Scientists constructing tool for chemists to flag endocrine disruptors early in chemical development.

The reporter got the attribution for our project wrong (NIEHS is not financially supporting this work, but is supporting it in kind. AGC and sister organization, Environmental Health Sciences, are funded to do the project). Still though: we are glad people are interested.

Pesticide and Toxic Chemical News
Friday September 23 2011

A group of biologists and green chemists, supported by the extramural research division of the National Institute of Environmental Health Sciences, is developing a protocol for chemists to use to determine if the chemical they are developing is an endocrine disruptor.

Thaddeus Schug, who manages a portfolio of grants in the NIEHS Cellular, Organs and Systems Pathobiology Branch, highlighted the project during a panel discussion on practical approaches to integrating rapid testing into the chemical design process. The discussion took place Sept. 21, the second day of a workshop, “Applying 21st Century Toxicology to Green Chemical and Material Design,” which was sponsored by the National Academies’ Standing Committee on Use of Emerging Science for Environmental Health Decisions. Schug says the group has been working for the last year on developing a protocol, and the guiding principles behind it, to determine whether a chemical under development is toxic, and how and where testing should be performed.

“We focus on endocrine disruption, but our guiding principles and protocol could be developed to capture all forms of toxicity,” he said. The protocol is not regulatory, Schug said, but a guide chemists can follow – as they develop a chemical – to give them confidence as to whether the substance is or is not an endocrine disruptor.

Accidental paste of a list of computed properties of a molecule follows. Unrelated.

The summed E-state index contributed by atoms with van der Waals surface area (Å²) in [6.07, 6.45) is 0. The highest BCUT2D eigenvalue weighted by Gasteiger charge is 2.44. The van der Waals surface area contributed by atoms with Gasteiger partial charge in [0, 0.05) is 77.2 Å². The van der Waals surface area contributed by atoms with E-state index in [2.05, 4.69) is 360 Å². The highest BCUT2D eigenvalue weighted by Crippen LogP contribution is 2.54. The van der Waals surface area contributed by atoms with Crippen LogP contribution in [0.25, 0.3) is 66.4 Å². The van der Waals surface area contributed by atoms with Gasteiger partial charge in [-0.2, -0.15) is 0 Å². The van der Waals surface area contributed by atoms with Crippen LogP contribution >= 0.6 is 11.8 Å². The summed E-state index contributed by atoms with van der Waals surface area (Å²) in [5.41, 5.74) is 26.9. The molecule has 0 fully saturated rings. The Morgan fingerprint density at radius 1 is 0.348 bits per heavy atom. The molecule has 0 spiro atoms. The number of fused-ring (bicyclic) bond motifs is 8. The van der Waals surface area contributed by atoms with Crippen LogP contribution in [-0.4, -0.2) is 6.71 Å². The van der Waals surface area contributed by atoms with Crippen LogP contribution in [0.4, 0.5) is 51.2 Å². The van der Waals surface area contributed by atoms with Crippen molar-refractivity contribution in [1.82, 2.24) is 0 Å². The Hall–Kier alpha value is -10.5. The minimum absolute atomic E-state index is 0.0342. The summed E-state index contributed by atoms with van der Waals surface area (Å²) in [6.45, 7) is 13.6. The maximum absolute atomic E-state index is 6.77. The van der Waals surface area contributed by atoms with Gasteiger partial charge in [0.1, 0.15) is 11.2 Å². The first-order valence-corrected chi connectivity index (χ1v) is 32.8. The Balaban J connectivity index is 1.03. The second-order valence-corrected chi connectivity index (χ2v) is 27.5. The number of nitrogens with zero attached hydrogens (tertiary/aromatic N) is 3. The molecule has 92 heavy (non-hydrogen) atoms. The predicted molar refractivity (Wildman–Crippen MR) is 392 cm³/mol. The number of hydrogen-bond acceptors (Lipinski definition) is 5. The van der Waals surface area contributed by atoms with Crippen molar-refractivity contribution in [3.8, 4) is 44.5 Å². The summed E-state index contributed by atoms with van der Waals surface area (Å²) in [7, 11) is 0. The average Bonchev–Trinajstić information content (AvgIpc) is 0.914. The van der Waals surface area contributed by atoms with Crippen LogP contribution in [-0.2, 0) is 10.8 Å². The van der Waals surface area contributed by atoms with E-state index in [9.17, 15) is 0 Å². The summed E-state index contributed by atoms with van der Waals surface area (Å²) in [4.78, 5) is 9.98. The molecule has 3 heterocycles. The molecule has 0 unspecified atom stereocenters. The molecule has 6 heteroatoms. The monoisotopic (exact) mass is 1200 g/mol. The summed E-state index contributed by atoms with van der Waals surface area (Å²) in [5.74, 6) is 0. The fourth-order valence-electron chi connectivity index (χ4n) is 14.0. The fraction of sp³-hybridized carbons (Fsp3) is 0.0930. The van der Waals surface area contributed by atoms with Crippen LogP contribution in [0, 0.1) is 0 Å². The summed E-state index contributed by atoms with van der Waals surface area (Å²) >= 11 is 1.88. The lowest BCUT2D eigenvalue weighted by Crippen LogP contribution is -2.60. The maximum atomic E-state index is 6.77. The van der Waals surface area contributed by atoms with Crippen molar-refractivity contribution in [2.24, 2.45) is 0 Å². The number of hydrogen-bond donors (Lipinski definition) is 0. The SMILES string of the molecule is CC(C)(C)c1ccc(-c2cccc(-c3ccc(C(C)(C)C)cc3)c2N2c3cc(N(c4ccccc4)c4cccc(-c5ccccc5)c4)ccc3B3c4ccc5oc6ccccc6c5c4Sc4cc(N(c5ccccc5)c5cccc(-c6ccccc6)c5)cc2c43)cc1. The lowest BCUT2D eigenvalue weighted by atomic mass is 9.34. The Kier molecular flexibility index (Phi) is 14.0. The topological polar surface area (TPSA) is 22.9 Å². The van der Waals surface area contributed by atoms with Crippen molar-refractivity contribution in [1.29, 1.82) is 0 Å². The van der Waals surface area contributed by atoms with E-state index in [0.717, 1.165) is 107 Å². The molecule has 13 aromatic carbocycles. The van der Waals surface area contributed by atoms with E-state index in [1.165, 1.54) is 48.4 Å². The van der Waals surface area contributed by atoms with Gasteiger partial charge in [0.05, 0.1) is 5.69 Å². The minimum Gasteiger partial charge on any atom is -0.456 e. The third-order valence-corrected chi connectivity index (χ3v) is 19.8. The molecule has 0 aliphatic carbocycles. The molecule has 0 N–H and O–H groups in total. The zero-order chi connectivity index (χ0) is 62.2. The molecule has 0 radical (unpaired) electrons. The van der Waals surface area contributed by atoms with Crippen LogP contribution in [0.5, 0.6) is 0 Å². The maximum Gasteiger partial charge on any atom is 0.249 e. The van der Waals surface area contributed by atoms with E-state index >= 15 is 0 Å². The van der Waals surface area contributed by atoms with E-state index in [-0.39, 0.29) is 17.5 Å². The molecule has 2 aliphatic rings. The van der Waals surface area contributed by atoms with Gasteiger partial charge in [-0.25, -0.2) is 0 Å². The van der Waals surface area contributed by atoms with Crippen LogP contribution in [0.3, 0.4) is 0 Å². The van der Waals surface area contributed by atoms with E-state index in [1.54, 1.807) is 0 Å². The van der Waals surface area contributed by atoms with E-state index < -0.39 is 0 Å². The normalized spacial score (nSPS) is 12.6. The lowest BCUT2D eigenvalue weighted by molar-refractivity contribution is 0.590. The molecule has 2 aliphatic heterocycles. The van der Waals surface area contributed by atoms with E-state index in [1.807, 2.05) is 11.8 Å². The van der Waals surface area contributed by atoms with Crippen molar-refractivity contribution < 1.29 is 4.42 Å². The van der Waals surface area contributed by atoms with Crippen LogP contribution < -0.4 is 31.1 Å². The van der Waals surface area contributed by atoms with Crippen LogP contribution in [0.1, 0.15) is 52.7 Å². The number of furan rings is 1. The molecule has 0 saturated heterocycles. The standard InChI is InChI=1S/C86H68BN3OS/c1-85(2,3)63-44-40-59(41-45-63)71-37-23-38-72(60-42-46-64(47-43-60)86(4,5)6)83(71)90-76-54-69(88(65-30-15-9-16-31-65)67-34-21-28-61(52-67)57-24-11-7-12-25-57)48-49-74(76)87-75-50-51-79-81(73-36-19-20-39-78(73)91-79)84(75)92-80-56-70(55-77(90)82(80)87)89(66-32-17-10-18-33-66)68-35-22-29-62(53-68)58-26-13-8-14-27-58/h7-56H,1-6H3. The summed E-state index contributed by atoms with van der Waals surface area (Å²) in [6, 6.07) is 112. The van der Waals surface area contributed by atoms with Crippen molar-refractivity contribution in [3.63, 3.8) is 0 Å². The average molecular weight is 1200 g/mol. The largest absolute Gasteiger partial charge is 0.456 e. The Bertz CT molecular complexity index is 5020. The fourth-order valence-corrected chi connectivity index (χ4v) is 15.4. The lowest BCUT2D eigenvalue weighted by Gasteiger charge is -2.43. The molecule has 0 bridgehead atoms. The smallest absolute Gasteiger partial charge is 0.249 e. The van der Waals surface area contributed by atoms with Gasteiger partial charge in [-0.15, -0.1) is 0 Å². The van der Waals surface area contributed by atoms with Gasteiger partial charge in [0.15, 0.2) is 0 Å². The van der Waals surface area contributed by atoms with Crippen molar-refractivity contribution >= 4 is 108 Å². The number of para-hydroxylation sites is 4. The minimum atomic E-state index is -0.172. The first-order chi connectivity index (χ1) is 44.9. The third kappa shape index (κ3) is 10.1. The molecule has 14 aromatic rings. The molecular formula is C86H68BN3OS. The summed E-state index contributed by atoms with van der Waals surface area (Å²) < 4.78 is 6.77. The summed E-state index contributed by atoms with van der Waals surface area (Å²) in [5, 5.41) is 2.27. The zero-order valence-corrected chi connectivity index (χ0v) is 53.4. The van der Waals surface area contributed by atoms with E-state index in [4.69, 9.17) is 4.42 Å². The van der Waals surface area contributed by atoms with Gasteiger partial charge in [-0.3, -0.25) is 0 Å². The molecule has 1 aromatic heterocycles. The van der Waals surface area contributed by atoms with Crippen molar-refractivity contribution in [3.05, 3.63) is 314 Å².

The group, which includes non-governmental organizations, academics and green chemistry leaders, has come up with a tiered system. “What we propose to do is put the fastest, cheapest testing up front – the computational modeling, followed by high throughput screening and the zebrafish models,” Schug said. That would be followed up with more specific testing as a chemical moves further along the development process.

“The idea is if a chemist hits a positive early on, he’d either go back to the drawing board, or if that positive was in a specific area [i.e. an estrogen receptor in a high throughput assay], he’d follow that up with more comprehensive assays,” Schug said. “A hit anywhere along the tiered system” means the chemist has to pull back, reanalyze or throw the chemical out, he said.
“The idea is to do the fastest, cheapest test early on, so the chemist can weed out those problem chemicals early on in development so it’s not a costly procedure,” Schug said.

The idea of the protocol “arose from a great sense of frustration” in the endocrine disruptor community, Bruce Blumberg, a professor of developmental and cell biology at the University of California, Irvine who also is working on the project, said during the panel discussion. This frustration stemmed from “hearing things like, ‘Well, you can’t test for endocrine disruptors,’ which the American Chemistry Council says,” Blumberg noted. “We know very well how to test for endocrine disruptors, how to test for endocrine disruptor activities from in vitro all the way to animal studies,” he said. “So we said this is a gap that has to be filled, and we got together to fill that gap.”

The protocol is voluntary, Blumberg noted. “We suggest this if you want to screen for endocrine activity in your chemicals and make them more green – this is the way we think you should do it. We’re providing an alternative approach interested parties can use to make the best chemicals they can,” he said.

Richard Denison, senior scientist at Environmental Defense Fund, welcomed the protocol’s development, saying “it really flips the concept of tiered testing around.”
Usually in tiered testing, a chemical only advances to the next level of testing if it is flagged for an effect at an earlier level, “which puts a huge question mark around the extent to which false negatives are being missed.”

But in the case of the protocol, “you’re advancing things that don’t raise red flags to the next level [of testing], increasing the confidence that you didn’t miss anything,” Denison said. “I think that’s a really intriguing approach.”
(Read full article here.)
– Liz Buckley